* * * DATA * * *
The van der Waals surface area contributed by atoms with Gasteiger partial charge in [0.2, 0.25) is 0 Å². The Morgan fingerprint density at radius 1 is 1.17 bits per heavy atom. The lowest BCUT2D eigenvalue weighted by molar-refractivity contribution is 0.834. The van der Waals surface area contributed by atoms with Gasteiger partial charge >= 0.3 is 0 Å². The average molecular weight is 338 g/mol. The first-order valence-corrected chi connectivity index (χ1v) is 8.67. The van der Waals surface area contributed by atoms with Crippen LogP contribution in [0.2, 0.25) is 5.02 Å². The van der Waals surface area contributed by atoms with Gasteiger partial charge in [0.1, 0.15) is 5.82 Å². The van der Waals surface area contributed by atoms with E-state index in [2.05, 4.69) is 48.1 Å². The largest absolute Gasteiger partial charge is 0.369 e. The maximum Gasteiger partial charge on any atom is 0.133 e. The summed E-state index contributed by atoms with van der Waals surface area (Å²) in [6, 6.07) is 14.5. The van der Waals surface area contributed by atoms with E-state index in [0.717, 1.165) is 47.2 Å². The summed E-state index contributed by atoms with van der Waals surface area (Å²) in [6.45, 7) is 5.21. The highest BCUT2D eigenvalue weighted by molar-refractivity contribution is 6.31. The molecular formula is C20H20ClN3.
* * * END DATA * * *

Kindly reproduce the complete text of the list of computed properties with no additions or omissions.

The van der Waals surface area contributed by atoms with Gasteiger partial charge in [0.2, 0.25) is 0 Å². The Morgan fingerprint density at radius 1 is 1.17 bits per heavy atom. The lowest BCUT2D eigenvalue weighted by molar-refractivity contribution is 0.834. The van der Waals surface area contributed by atoms with Gasteiger partial charge >= 0.3 is 0 Å². The average molecular weight is 338 g/mol. The first-order valence-corrected chi connectivity index (χ1v) is 8.67. The van der Waals surface area contributed by atoms with Crippen LogP contribution in [0.2, 0.25) is 5.02 Å². The van der Waals surface area contributed by atoms with Gasteiger partial charge in [0.1, 0.15) is 5.82 Å². The van der Waals surface area contributed by atoms with E-state index in [2.05, 4.69) is 48.1 Å². The largest absolute Gasteiger partial charge is 0.369 e. The maximum Gasteiger partial charge on any atom is 0.133 e. The summed E-state index contributed by atoms with van der Waals surface area (Å²) in [6, 6.07) is 14.5. The van der Waals surface area contributed by atoms with E-state index in [0.717, 1.165) is 47.2 Å². The summed E-state index contributed by atoms with van der Waals surface area (Å²) in [6.45, 7) is 5.21. The highest BCUT2D eigenvalue weighted by molar-refractivity contribution is 6.31. The molecular formula is C20H20ClN3.